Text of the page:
Sunday, January 31, 2016

Portrait of a Swimmer

Portrait of a swimmer emerging from clear blue water.
Do you find it interesting how I tend to photograph a lot of swimmers but I don't know how to swim very well myself? I must confess, I'm not a very good swimmer. In fact, in the swimming department, I'd have to say I rank right near the bottom (and, by bottom here, I do actually mean bottom of the pool! I don't know if I could stay afloat long enough to make it more than arm's length from the ladder. Not exaggerating when I say I'm really not a very good swimmer at all.)

I think it's an interesting thing about portraits. Some people tend to shoot what they know. That's good. I mean, that's one way to make great images, right? But, myself and maybe some others out there, why, we tend to shoot not what we know, but instead how we want the world to be. I've never been all that hindered with the whole "reality" business. Instead, I tend to focus on the world the way I would like it to be. In my world, in my own little world? Yeah, I totally swim with dolphins. And, sharks, but, you know, mostly dolphins (I believe they are better swimmers and, heck, if I have to dream, I want to dream big. Only the best for me, right?) I swim and I see things underwater, I dream, I fly, heck I've traveled to mars already, in my mind. In my mind, I'm lots of places, lots of people, and I do lots of things. I must confess, I have a wild imagination. I think that goes a long way in the arts, although it can be a bit tricky to wrangle it around in real life, I suppose. I can't let it get the better of me but it can make for some, shall we say, interesting images.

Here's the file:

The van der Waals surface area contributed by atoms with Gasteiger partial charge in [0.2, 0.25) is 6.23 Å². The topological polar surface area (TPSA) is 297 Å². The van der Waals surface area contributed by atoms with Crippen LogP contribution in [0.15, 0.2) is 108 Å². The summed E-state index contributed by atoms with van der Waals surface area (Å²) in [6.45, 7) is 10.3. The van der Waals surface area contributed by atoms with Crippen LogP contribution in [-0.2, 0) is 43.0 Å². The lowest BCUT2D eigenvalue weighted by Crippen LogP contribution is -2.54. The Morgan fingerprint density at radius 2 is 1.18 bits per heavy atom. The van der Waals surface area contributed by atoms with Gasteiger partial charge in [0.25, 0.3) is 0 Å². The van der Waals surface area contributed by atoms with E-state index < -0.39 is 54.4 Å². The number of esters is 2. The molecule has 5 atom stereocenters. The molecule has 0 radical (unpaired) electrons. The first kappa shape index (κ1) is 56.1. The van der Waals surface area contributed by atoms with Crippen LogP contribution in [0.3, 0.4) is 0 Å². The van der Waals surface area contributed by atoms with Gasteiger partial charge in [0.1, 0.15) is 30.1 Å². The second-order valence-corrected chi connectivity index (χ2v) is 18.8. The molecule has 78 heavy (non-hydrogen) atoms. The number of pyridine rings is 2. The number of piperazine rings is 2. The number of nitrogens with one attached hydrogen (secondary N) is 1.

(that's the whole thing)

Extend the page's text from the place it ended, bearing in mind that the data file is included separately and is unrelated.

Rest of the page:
The nature of a portrait, a true portrait, is that we reveal many facets of ourselves to the camera. There is who we are, who we want to be, who the photographer sees, who the photographer doesn't see, who the photographer wants to see. I've always said that, when you shoot a portrait, even if it's only one person in front of your lens, there are a lot of people there, in that room, working alongside you, slowly coaxing the truth out, whispering in your ear. Our camera is a magic box, it's always real, it always reveals, but it doesn't always speak the truth, at least not until we let it. Strange how that works.

Strange and, well, kind of filled with sharks (and dolphins. Mostly dolphins but there are some sharks in there too.)

Until next time...


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